Communicating Effectively with Dementia Patients
Caregivers,  Dementia

Communicating Effectively with Dementia Patients

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Communicating Effectively with Dementia Patients

Dementia and Alzheimer’s Disease affect the ability of the patient to communicate. The changes are usually insignificant in early-stage dementia, but the ability to communicate declines with the progression of the disease.

Both patients and caregivers may find it difficult and frustrating to communicate as language skills deteriorate.

Here’s a look into how language is affected, common problems with communication, the importance of effective communication and different ways to communicate with your loved ones.

woman with dementia and daughter on couch having coffee and talking, communicating

Issues with Language in Dementia Patients

There are two major ways dementia can affect communication. The first is the way the patient interprets information and the second is the way the patient expresses themself.

Communication through the Stages of Dementia

Early stage dementia patients can carry on normal confversations but may have trouble finding a word, use the wrong word or have trouble resuming a conversation after an interruption. These things happen to all of us at one time or another.

However, dementia causes language problems to become more and more noticeable until problems that were initially minor inconveniences become more severe and difficult.

Learning new phrases, expressions, or slang becomes harder for people with dementia. They may begin confusing the meaning of words, using incorrect or inappropriate words instead.

It’s also difficult for dementia patients to hold more than one idea in their head at once, causing jumps in conversation from topic to topic, without coherent sentences.

Understanding what others are saying becomes more difficult. Besides not understanding certain words, rapid speech, high-pitched speech and complex speech all become hard to follow.

Loss of Communication Skills Through the Stages of Dementia

Patient displays some difficulty following conversations;
trouble finding the right words when speaking;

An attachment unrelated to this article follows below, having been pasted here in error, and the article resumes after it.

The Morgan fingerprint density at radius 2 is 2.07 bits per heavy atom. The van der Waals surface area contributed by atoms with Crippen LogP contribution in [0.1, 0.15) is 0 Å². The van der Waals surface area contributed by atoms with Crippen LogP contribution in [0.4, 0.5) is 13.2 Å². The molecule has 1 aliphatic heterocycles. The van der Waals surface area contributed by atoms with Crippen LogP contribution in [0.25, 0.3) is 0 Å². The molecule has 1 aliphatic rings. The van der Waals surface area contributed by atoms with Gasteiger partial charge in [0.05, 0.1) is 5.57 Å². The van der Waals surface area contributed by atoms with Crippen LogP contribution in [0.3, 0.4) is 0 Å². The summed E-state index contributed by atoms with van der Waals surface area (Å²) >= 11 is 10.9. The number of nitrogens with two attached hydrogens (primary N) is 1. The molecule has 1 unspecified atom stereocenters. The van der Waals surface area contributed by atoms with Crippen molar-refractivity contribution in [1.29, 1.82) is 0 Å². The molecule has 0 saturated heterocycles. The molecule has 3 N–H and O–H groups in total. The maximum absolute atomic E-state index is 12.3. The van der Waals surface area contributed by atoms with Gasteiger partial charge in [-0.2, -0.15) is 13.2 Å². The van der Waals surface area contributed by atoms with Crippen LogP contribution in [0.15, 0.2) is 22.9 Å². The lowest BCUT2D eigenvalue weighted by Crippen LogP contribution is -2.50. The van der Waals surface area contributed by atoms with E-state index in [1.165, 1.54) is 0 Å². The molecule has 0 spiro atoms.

losing train of thought when speaking; repeating
oneself. Usually the patient is aware of the problems
which causes frustration in the patient.
Moderate or
Trouble following along with conversations; losing
train of thought when speaking; increased difficulty
finding words; inability to follow storylines in books, TV
shows, or movies; difficulty following directions; poor
recall when discussing recent events.
Severe or
Unable to follow anything other than simple
conversations and instructions; increased loss of
vocabulary, including names; tendency to ramble,
talk about nothing or babble.
Complete inability to speak or respond verbally;
difficulty or inability to understand when spoken to;
non-verbal communication only.

Effectively Communicating with a Dementia Patient

Effective communication becomes increasingly more important for both the caregiver and the patient as dementia progresses.

Conversing with the Dementia Patient

A few things that can be done to help the conversation along without causing embarrassment.

  • Speak slowly, with proper pronunciation and grammar to help the patient understand what is being said.
  • Focus on one idea or short story to avoid confusion.
  • To help with forgotten or mixed-up words gently make suggestions based upon the other parts of the conversation. Don’t be afraid to ask if they meant another word, but avoid over-correction.
  • Minimize distractions.
  • Be supportive and reassuring
  • Be agreeable. Arguing doesn’t help anyone in theis situation.
  • BE PATIENT. A little more time may be all your loved one needs to get their response out.

Benefits of Communicating Effectively

Communication is crucial in ensuring that the person with dementia is safe and comfortable. Communicating effectively also provides the following benefits:

  • Improves understanding and cooperation
  • Builds trust
  • Strengthens the bond between you and your loved one
  • Tips you off to discomfort, pain, dental, or vision problems
  • Helps you to be a better caregiver
  • Reduces anxiety and confusion in your loved one with dementia
  • Helps you feel more successful as a caregiver
The main thing to remember when interacting with dementia patients is to be patient and kind. They can’t help what is happening, they aren’t doing it on purpose and they are probably just as frustrated as you are!

The main thing to remember when interacting with dementia patients is to be patient and kind. They can’t help what is happening, they aren’t doing it on purpose, and they are probably just as frustrated as you are! (Deal with Caregiver Guilt)

What are your tips for communication? Let me know in the comments!

I'm my mother's primary caregiver in her battle against Alzheimer's Disease. Join me on my journey to learn to earn an income online to allow me to continue caregiving and eventually live a location independent lifestyle.

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